Cross Hedging


The Basis and Cross Hedging in Energy Futures Markets

Futures and Forwards

Futures and forwards both allow for purchase or sale of a commodity at a set price at a set time.


  • May be customized in terms of size, delivery date, and delivery location

  • Counterparty risk, no margin required


  • Standardized forwards

  • Cleared on exchange, margin required

Standardization leads to greater volume of trading

Hedging with Futures

Say we will produce a barrel of oil in 1 month. The price of oil today is $70/barrel at our delivery location.

  • Our risk is that the price of oil will fall over the month (we are naturally long crude oil).

  • So we sell our barrel of oil one month forward (take a short position in a futures contract).

  • This guarantees today the price we will receive for our oil in one month.

The Basis

The hedge is never perfect, however. Consider that in our crude oil example we may not be able to enter into a contract for the same:

  • Delivery point

  • Delivery date

This creates a difference between the price of oil in the forward contract we are using to hedge and the spot price of the barrel of oil we are hedging.  

  • This difference is called the basis.

  • The risk that the prices diverge is called basis risk.

Basis Risk: Prices by Futures Maturity

Closing Out the Hedge

If, due to differing delivery points and dates, we won’t deliver the crude to fulfill the contract, then we must:

  • Buy the forward contract back prior to expiration

  • Deliver on the spot market

The Basis: Example 1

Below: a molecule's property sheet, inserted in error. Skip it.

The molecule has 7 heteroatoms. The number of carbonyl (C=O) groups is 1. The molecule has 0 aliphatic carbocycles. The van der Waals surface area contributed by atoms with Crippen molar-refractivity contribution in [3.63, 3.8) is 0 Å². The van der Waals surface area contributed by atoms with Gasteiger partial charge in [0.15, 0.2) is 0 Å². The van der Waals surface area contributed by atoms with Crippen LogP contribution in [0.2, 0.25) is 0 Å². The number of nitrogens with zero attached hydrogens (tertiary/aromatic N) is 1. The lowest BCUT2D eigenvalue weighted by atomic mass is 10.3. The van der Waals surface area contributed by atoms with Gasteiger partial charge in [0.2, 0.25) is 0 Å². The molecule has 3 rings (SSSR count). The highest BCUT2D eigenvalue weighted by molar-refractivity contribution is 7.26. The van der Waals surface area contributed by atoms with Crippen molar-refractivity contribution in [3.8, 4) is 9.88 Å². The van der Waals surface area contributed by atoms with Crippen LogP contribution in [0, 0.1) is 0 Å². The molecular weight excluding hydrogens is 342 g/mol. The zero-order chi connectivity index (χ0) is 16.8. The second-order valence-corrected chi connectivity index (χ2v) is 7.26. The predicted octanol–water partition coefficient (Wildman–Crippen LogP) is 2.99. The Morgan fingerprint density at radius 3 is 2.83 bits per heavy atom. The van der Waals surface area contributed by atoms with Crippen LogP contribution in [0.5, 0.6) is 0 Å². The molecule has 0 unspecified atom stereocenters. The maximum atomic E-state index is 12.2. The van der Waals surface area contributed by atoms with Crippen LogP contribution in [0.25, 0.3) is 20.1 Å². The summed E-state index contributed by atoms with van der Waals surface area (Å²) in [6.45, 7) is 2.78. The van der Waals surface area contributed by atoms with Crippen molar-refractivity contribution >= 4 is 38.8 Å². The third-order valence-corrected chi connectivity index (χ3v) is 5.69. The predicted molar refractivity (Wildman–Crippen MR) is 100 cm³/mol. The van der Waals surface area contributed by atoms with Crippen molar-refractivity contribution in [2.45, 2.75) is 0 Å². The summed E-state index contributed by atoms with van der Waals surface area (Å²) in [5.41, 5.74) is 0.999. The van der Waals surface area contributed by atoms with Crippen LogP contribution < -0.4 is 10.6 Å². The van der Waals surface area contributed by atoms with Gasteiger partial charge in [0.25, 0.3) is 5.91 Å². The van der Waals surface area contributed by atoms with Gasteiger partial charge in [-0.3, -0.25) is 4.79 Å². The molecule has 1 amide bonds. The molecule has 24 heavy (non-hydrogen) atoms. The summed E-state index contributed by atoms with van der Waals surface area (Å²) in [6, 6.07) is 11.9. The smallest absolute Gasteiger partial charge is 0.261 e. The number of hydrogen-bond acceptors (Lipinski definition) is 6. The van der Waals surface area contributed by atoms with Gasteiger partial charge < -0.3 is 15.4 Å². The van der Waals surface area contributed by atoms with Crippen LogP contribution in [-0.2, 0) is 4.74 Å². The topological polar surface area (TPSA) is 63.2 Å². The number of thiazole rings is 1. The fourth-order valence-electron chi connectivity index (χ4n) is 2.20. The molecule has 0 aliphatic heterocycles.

So the spot price today (`S_0`) is $68. Say the price today of a barrel of oil one month forward (`F_{0,1}`) is $70. Then we define the basis as:

`basis\ =\ spot\ price\ of\ asset\ -\ futures\ price\ of\ asset = -\$2`

Now, imagine that when we close out the contract in one month, by buying the contract back, the forward price (`F_1`) is $65 and the spot price (`S_1`) is $50 (a basis of -$15).

  • Our effective selling price is: `S_1 - \Delta F = \$50 + \$5 = \$55`

The Basis: More Examples

Say that `S_0 = \$70`, `F_{0,1} = \$68`, `S_1 = \$65`, and `F_1 = \$63`.

  • Our effective selling price is: `S_1 - \Delta F = \$65 + \$3 = \$68`

  • Our basis went from $2 to $2.

Say that `S_0 = \$70`, `F_{0,1} = \$68`, `S_1 = \$68`, and `F_1 = \$60`.

  • Our effective selling price is: `S_1 - \Delta F = \$68 + \$8 = \$76`

  • Our basis went from $2 to $8.

Basis Risk

From the above, we see our basis risk is caused by the spot price decreasing by more than the forward price.

  • If we are purchasing futures at time 0 as a hedge, then our risk is the inverse.

Cross Hedging

Now, imagine that we will deliver 1,000 gallons of kerosene to a delivery point in Oregon.

  • Given a lack of liquidity in kerosene futures and forward contracts, you may be forced to hedge kerosene with another more liquid futures contract.

  • Likely candidates with heavily traded futures are: RBOB Gasoline (ticker: RB), Heating Oil (HO), Crude Oil (CL).